Task Management Software: Why Freelancers Should Use it
December 3rd, 2020 in Productivity
There is a lot to cover in terms of freelancing. In the previous article, by-project rates and hourly commitments were compared. As well, it covered the pros and cons of freelancing contracts and how to determine your rate. This article will outline the benefits of using a task management software as a freelancer, alongside how to file invoices and find clients.
Why Use a Task Management Software?
Firstly, what exactly is a task management software? In short, it is a tool, often online, that allows you to organize projects into individual tasks. It can be used by individuals, such as freelancers, companies, such as consulting firms, and with clients. The goal of the software is to improve organization, communication, and planning of a project while ensuring everyone knows their responsibilities.
A good task management software allows for projects to be broken down into tasks and displayed in a way that outlines the workflow. One popular method of display is the Kanban board. At the most basic, Kanban boards contain three columns, To Do, Doing, and Done. Each task in the project is placed within one of these columns and then moved across the board to reflect the workflow.
Project calendars are also a common way to show when individual tasks are due. It allows you to see how each task is placed within the grander timeline of the project. When looking for a task management software, search for a software that offers customizable tasks and projects, in-app communication, and visualization tools such as Kanban boards and calendars.
For freelancers, a task management software allows you to better organize yourself and your projects, whether you work on a by-project or hourly commitment. When faced with many projects, this type of software will help you break them down into easily managed tasks that are organized by project, so you never lose track of what task is part of what project. It is paramount when working multiple contracts to stay organized to ensure you are aware of all your commitments.
How to File an Invoice
Another important facet of freelancing is filing invoices. Some task management software offer time logs. A strong software will allow you to track the time spent on individual projects and tasks so you will always know how much time you spent per task and which task was for which project. Ensure that you are always tracking the time spent per task and per project in order to create itemized invoices.
An itemized invoice is an invoice that breaks down how much time you spent on individual tasks. You should break down your invoice into item (aka task), the description of that task (what you did to accomplish the task), the hours spent on the item, and the total cost of that item as per your rate of pay. For example, your item: blogs (2), the description: writing, editing, filing, hours: 10, and line total: $300 ($30 an hour). Be sure to add in the subtotal of the invoice, the sales tax, and the total after the sales tax.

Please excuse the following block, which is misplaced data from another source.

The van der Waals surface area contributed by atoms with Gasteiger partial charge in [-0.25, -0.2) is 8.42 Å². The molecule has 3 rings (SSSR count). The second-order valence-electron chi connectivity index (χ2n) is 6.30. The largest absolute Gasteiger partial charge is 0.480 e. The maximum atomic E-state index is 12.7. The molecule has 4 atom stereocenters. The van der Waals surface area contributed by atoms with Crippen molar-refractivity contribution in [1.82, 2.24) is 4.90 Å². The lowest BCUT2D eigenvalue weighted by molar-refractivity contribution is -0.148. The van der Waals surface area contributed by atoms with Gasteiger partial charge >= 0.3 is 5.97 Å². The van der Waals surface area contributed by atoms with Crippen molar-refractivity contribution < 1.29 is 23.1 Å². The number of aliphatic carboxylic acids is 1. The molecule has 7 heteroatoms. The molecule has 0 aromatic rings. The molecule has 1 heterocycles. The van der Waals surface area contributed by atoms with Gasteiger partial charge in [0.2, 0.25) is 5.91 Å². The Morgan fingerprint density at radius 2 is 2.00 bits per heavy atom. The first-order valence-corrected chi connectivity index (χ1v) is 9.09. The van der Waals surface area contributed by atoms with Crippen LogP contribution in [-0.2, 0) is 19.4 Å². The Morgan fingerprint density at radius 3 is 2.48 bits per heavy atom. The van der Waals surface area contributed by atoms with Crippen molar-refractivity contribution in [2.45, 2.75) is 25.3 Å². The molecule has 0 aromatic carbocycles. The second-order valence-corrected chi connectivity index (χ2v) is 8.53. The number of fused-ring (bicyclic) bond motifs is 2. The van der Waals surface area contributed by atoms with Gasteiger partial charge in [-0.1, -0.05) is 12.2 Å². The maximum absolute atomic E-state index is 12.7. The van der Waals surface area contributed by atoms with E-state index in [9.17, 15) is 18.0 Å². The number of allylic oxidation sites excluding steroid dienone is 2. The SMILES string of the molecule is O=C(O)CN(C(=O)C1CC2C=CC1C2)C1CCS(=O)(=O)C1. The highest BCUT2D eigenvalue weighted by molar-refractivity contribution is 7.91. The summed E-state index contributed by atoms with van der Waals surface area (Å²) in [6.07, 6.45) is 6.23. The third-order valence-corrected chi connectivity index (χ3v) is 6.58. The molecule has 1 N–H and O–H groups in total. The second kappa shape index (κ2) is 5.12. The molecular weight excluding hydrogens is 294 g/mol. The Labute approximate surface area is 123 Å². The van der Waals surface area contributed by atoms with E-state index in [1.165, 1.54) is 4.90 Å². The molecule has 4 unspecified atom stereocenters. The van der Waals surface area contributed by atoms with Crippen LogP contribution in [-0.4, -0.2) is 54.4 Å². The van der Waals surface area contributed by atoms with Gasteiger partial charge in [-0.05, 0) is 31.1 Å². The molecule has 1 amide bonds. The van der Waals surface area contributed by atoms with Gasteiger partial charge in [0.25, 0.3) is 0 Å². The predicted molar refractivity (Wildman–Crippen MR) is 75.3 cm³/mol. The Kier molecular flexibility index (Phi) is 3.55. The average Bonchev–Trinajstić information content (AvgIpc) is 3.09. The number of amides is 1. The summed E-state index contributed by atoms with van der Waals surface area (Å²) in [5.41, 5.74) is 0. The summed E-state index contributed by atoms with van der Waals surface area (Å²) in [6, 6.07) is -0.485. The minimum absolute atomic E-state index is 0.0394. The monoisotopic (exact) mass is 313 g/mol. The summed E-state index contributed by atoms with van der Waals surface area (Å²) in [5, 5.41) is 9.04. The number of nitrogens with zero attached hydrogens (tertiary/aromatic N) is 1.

In your invoice, be sure to add the date of the invoice, the invoice number, the client it is for, and where to send the payment (e.g. your name, email address, and home address). When saving the invoice, save the name of the document something similar to lastname-invoice-date-client (e.g. smith-invoice-august-2019-company).
After your itemized invoice is complete, submit it to your client contact. Keep a copy for your records. Using a PDF ensures that the document cannot be changed after you submit it.
How to Find Clients
Finding clients is one of the more difficult parts of being a freelancer. There are websites, such as Upwork, that offers freelancers a place to post their services for clients to see. While these sites may not bring in high-paying projects, they are a smart way to build a portfolio and a reputation. As well, advertise your freelancing services on your LinkedIn, Facebook, Instagram, Twitter, or any other social media platform that you have. Sometimes potential clients will reach out to you on your social media.
Another option is to network using your friends, family, and co-workers. Ask them if there are any projects that they need done, or if they know of anyone who is looking for a freelancer. Doing small pro bono (free) work that is not very time or energy consuming is a good way to build a portfolio, especially for graphic designers. If you are comfortable with doing larger projects for free, try reaching out to community organizations and non-for-profits that may need help but cannot afford to hire someone. Volunteering also looks great on a resume.
Before you pitch to a potential client, ensure that you understand what they do. Do your research on the company. Be prepared to explain how your services can better their business with examples of your previous work. Prepare a portfolio that demonstrates your abilities. Be sure to include the work that has been through the critique cycle with a client. Having work that has been critiqued and improved upon is stronger than having work that has never been reviewed by someone else.
While it can be difficult to find clients, the most important thing is to not be discouraged. Be prepared to put in the hours to advertise yourself online. If you stay up-to-date in your services, you will have a better chance at finding success.